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CLASSIC ATTRACTIONS

South by Southwest, or SXSW, a showcase for new talent that has almost become synonymous with Austin, features original music, independent films and technical innovation, March 11-20.

The Texas State Capitol is worth a visit, with its mammoth dome, hundreds of rooms and windows, and many paintings and sculptures (including a portrait of Davy Crockett). Wash the experience down at The Cloak Room, an unobtrusive, dimly lit bar near the Capitol where legislators mingle with lobbyists. The cooler should be well-stocked with Lone Star, which labels itself “the National Beer of Texas.”

The Bullock Texas State History Museum tells the story of Texas since France and Spain claimed the region centuries ago. Artifacts include the 17th century French expedition ship, La Belle, which was recovered more than 300 years after it sank in a storm. You could easily spend the day at the Bullock, so consider dining in the museum’s Story of Texas Cafe. But save some time for the Blanton Museum of Art, right across the street.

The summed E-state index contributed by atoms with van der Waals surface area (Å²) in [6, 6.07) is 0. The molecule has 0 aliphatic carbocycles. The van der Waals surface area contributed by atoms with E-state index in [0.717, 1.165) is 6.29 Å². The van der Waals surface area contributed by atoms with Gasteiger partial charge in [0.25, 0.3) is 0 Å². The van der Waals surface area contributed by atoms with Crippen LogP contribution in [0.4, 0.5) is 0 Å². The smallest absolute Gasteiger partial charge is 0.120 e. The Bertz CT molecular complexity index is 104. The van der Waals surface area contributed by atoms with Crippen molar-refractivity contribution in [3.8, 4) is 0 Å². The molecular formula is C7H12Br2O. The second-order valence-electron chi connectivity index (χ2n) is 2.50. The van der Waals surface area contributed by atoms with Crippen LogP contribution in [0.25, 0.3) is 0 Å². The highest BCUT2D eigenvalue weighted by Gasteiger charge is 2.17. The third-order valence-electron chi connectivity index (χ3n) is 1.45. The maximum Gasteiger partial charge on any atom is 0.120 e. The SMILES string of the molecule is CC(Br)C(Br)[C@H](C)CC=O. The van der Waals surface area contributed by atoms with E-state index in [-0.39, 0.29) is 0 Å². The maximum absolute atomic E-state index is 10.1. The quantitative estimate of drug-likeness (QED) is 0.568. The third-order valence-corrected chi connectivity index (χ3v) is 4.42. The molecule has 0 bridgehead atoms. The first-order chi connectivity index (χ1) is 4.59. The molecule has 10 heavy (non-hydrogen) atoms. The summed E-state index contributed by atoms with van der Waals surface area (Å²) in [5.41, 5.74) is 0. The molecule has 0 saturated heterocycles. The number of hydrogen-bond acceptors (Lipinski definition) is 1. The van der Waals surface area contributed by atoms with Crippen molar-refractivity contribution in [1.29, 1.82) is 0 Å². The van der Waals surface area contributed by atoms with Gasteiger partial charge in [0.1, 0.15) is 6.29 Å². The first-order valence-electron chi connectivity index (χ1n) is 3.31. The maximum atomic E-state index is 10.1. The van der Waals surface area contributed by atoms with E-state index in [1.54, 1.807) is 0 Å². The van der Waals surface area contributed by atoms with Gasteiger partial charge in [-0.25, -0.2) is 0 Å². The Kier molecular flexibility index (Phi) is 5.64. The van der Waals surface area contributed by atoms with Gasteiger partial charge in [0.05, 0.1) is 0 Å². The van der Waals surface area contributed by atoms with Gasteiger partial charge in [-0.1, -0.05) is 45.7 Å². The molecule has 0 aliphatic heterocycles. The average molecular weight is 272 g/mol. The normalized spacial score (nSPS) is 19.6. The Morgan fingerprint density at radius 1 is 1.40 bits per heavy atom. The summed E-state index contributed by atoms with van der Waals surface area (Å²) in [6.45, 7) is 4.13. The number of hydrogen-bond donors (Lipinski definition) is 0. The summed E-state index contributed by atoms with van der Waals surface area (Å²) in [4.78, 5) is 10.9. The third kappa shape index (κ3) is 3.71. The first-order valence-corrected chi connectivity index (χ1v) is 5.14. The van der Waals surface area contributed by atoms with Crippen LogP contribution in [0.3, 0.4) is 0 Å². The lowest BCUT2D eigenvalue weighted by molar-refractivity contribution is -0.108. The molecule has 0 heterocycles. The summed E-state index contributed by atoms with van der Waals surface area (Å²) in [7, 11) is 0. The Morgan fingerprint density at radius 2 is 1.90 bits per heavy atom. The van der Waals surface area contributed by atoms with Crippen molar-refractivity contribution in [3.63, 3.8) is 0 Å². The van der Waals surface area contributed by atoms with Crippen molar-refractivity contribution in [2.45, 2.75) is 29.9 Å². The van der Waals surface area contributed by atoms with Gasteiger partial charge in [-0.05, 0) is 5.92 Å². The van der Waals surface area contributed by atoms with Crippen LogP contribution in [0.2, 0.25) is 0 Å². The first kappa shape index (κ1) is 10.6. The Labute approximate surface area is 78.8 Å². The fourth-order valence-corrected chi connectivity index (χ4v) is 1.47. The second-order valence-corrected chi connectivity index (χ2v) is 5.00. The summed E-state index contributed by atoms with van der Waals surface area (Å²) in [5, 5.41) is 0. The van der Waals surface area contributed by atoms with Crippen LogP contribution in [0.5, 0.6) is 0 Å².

You’re at the edge of the University of Texas campus, which dominates a good chunk of downtown and brings zest to the city. Look up and you’ll see the 30-floor administration building, also the former UT library. Tours of the school’s clock tower offer a spectacular vista of the city and its hill country environs. (The tower is also where, in 1966, a gunman killed over a dozen people and wounded more than 30.) Also on campus, the Lyndon B. Johnson Library walks visitors through the turbulent and historically significant years of LBJ’s presidency.

The Lady Bird Johnson Wildflower Center, a unit of the University of Texas located on a satellite campus, offers trails, gardens, an arboretum and more.

Ready to cool off? Try Barton Springs Pool in Zilker Park. This three-acre gem (where Robert Redford learned to swim) is fed by underground springs and has an average temperature of 68-70 degrees.

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TIPS